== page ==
A giant purple cube burst forth from the red book that was laying upon Mrs. Plilybottom’s desk. The cube flew through the air and landed on Mrs. Plilybottom with a thud. It swallowed her up inside like a stapler in Jell-o. She was frozen, suspended in the purple cube, unable to speak or move.
“There, I wrote,” I said with my arms on my hips, and a stupid grin plastered on my face. Mrs. Plilybottom didn’t respond, she merely sat frozen in the purple cube that now stood in the middle of the room. I fell into the desk chair and let out a big sigh. What does she know about writing? I thought bitterly to myself. I thought back to the story I had started about a year ago. I had made it through the first three chapters. I introduced Mrs. Plilybottom and her magical book and her stepdaughter Lucy. My plan was for Lucy to go on a magical adventure through the book and discover all of her stepmother’s secrets. Of course, I haven’t written any of the magical adventure parts yet. It’s been a little hiccup I’ve had to deal with. It’s led to lots of late nights, screaming, hair pulling, computer slamming and deleting and rewriting and deleting and rewriting and on and on and on. But it will come to me, eventually, I’m sure of it. Although, where is that little girl? If this is really my book, she should be here somewhere. Suddenly I heard the clacking of footsteps down the hall outside the office door. They got louder and louder until the door swung open and Lucy stepped in her face wide with excitement. She looked just the way I had described her. She had red hair in two pigtails, tied with red bows. She was wearing a turquoise dress that had little ripples on the edges and two black saddle shoes on her feet.
“What was that awful sound?” She announced as her eyes fell on the giant cube in the middle of the room. “Oh! I love it!” She squealed gawking at the cube. “What do I do next?” She asked turning to me.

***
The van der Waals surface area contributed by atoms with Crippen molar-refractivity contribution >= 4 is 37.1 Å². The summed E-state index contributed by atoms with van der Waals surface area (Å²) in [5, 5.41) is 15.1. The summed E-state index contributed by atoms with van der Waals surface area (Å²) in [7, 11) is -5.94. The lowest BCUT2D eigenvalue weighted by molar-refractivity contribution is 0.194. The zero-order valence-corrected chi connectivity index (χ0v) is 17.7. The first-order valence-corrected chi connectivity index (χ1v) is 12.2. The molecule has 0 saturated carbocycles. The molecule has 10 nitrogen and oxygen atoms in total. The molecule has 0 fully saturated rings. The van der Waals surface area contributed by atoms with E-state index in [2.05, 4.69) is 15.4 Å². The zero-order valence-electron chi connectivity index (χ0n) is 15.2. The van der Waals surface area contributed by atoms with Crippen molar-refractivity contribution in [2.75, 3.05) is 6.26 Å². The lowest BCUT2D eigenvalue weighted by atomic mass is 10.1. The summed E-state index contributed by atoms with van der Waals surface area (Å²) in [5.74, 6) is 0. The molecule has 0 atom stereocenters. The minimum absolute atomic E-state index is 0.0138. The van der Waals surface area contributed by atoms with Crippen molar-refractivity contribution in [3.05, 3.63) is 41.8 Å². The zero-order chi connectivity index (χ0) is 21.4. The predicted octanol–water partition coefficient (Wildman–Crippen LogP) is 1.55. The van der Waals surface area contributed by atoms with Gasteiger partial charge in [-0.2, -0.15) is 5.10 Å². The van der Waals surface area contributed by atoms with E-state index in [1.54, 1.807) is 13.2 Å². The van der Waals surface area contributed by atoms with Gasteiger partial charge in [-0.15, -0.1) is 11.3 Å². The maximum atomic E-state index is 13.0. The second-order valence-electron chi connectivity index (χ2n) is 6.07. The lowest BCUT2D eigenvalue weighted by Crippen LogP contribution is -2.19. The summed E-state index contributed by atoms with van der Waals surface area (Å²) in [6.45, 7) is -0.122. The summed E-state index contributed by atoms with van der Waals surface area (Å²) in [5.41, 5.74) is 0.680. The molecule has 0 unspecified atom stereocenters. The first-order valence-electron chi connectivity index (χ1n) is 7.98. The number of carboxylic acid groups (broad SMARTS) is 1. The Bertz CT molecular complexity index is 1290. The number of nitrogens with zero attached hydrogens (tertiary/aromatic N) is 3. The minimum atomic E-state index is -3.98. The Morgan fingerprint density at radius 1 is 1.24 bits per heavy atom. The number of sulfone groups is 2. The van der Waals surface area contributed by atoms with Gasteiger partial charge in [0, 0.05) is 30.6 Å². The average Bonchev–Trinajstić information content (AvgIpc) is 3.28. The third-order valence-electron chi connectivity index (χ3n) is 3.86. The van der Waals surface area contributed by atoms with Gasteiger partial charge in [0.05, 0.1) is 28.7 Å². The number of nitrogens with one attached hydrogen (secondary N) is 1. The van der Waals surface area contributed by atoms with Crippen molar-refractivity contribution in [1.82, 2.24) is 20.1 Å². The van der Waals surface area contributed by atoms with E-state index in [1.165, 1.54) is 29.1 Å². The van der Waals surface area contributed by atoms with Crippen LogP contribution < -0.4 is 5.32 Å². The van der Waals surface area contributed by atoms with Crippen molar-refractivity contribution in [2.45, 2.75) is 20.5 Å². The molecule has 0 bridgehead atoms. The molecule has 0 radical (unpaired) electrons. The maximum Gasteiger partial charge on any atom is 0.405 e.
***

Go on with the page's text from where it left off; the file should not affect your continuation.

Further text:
“Huh?” I asked in surprise.
“When I see the cube, what do I do?”
“What do you mean?”
“Well, you’re the writer.” Lucy put as if it was the most obvious thing in the world. “So, what do I do when I see the cube?”
“Oh, I see, well this cube isn’t a part of the actual story.”
“Why not?” She said her face sinking.
“Because it’s ridiculous”
“Well, it has to make sense.”
“No, it doesn’t”
“Yes, it does.”
“Well, I like it,” Lucy said crossing her arms stubbornly. “It’s better than nothing, which is what I have right now”
“What do you mean by that?”
“Really? What do I mean by that? How much have you written this year?” Lucy said with a piercing look. I was taken aback by the question.
“Three chapters,” I mumbled.
“Three chapters in a year?” she said with a frustrated look.
“Well, yes,” I said flatly.
“That’s a long way away from a finished novel don’t you think.”
“Okay, maybe I’m struggling a bit,” I admitted.
“I don’t know”
“Well, there has to be a reason,” Lucy said. I paused. The reason? I felt hopeless answering the question. I was being lectured by my own character about my inability to write. Her voice echoed in my mind ‘Only three chapters, in a whole year’. I started to feel like I was broken. I tried to say something, but I found my mind blank. Lucy sensed my hesitancy and bounced on her heels before speaking.
“I mean you’re obviously a great writer Emmett, I mean you wrote me, and I think I’m pretty good.”
“That’s true, but a novel is much more than just one character.” I sighed to the floor.
“And Mrs. Plilybottom” Lucy said gesturing to the cube.
“Well, I kind of… just killed Mrs. Plilybottom.”
“Maybe she survived.”
“Well I suppose yeah I could do that-“
“And you wrote about Pickles my cat,” Lucy said with a huge grin.
“Oh yeah, I forgot about Pickles.”
“Do you remember why he’s called Pickles?” She said bouncing on her heels again.